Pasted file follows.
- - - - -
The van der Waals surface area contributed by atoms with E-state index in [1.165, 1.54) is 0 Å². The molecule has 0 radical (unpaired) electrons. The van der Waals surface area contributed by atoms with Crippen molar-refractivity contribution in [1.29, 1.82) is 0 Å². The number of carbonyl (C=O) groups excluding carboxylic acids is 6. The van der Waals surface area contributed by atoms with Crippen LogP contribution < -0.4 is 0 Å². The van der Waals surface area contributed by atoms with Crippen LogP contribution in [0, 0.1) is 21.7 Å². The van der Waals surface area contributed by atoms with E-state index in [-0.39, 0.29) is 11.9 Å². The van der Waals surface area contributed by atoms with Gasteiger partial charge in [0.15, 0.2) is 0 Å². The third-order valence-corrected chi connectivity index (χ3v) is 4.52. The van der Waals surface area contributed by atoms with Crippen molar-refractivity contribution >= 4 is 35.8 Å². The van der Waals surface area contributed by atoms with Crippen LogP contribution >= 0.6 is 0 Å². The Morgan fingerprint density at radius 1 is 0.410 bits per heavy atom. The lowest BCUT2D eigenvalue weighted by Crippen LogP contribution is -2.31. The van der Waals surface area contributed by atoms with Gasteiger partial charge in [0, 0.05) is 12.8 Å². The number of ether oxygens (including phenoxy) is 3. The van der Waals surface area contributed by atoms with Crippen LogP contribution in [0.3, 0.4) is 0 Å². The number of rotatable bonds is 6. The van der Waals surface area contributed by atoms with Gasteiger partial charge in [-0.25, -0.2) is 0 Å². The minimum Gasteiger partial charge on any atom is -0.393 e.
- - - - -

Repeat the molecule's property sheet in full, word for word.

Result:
The van der Waals surface area contributed by atoms with E-state index in [1.165, 1.54) is 0 Å². The molecule has 0 radical (unpaired) electrons. The van der Waals surface area contributed by atoms with Crippen molar-refractivity contribution in [1.29, 1.82) is 0 Å². The number of carbonyl (C=O) groups excluding carboxylic acids is 6. The van der Waals surface area contributed by atoms with Crippen LogP contribution < -0.4 is 0 Å². The van der Waals surface area contributed by atoms with Crippen LogP contribution in [0, 0.1) is 21.7 Å². The van der Waals surface area contributed by atoms with E-state index in [-0.39, 0.29) is 11.9 Å². The van der Waals surface area contributed by atoms with Gasteiger partial charge in [0.15, 0.2) is 0 Å². The third-order valence-corrected chi connectivity index (χ3v) is 4.52. The van der Waals surface area contributed by atoms with Crippen molar-refractivity contribution >= 4 is 35.8 Å². The van der Waals surface area contributed by atoms with Crippen LogP contribution >= 0.6 is 0 Å². The Morgan fingerprint density at radius 1 is 0.410 bits per heavy atom. The lowest BCUT2D eigenvalue weighted by Crippen LogP contribution is -2.31. The van der Waals surface area contributed by atoms with Gasteiger partial charge in [0, 0.05) is 12.8 Å². The number of ether oxygens (including phenoxy) is 3. The van der Waals surface area contributed by atoms with Crippen LogP contribution in [0.3, 0.4) is 0 Å². The number of rotatable bonds is 6. The van der Waals surface area contributed by atoms with Gasteiger partial charge in [-0.25, -0.2) is 0 Å². The minimum Gasteiger partial charge on any atom is -0.393 e.